Looking for feedback about working with a self publisher.
I received a message from a self-publisher to possibly illustrate their children's book. However, I've tried to go this route years ago, but many of the self-publishers back then wanted to give a ridiculous payment amount for my work. This time around I want to approach it the right way. So I am wondering what questions do I need to ask for a self-publisher in order to get paid a fair amount.
Here are some things I've already thought of. Could you help me add to it?
- How supported this book is in other ways?
- Do you have help with promotions?
- Should a charge a Flat fee or add additional Royalties? If so how would I do that with a self-publisher.
Also what key things should be in my contract?
I'm looking forward to hearing your responses. Thanks.
Zachary Drenski last edited by
I can't speak on contracts because I have worked with self publishers on book covers, album covers, and interiors for chapter books but always faith based. I was never screwed over so that's lucky and I'll definately use contracts from this point on.
Here's some things I learned that may be helpful.
~Get as much info about the kind of drawings, how much detail they want, agree on how far you're willing to take the art beforehand because you don't want to agree to a price and find out they want a lot more than they originally asked.
~Ask how much creative control you have. You want to get portfolio pieces from it as well as payment. Also probably want to make sure that there vision for the project is an art style that you'll enjoy making.
~I've heard some people set limits on the number of revisions. I had someone come back to me after 6 months for a revision. I did it without complaining because it was an easy fix but I wasn't excited about making the changes.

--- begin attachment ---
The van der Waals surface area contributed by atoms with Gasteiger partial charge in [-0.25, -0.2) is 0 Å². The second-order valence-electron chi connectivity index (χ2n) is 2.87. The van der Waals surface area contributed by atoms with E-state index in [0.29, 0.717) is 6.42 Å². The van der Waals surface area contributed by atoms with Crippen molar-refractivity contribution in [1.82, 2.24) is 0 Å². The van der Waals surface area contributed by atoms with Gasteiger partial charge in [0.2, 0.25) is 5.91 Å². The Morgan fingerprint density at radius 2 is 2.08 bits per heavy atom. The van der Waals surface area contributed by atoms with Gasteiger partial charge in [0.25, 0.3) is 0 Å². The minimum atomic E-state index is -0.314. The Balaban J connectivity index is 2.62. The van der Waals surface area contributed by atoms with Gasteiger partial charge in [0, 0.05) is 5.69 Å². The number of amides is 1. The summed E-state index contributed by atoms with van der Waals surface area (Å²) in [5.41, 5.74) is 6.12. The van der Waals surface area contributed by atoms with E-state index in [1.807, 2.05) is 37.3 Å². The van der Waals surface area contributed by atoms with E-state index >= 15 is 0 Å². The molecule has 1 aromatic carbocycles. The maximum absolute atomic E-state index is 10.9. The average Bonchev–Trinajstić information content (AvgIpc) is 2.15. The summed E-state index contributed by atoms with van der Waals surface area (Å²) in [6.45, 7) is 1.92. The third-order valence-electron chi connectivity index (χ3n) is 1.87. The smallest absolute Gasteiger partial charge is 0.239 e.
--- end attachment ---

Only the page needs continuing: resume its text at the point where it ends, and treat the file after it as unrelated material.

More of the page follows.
~If the budget is small, consider offerering simpler versions of what they want. Like black and white or simple spot illustrations. That's if you really want the job.
~I would ask what piece of yours they saw and liked so that you have an idea of what they are looking for.
~Negotiate for half up front if you feel that's right.
~Most of all, get all the details of the job first. I know I said that but a few projects turned out way bigger because I didn't know how to interview clients.
So this is a lot, and I am an amateur with little work experience but these are things I wish I had done when I worked with self publishers. Will Terry and Tyrus Goshay have a really good video on youtube about working with self published authors.
@Zachary-Drenski Thanks, this really helps. I’ll be sure to check out the video too.
anya.macleod last edited by
@Jennyann I've illustrated 3 books for self publishers, I was paid a lump sum based on an amount per illustration that we agreed on and that I was happy with, no royalties. I was paid in 3 stages, 1/3 upon signing contract, 1/3 upon completion of sketches and the rest upon completion.
@anya-macleod Thanks for the information.
@Jennyann I personally like a flat fee when working directly with authors. Calculating and getting paid royalties requires a system, careful tracking, and trust that the author is doing all this properly to give you what you're really due. It's also always hard to tell when a self-published book will work really well or be a total bust. So I prefer to just ask a flat fee, it's simpler and you know what you're getting. Only when working with established publishers I like the royalties.
@NessIllustration Got it. Thanks.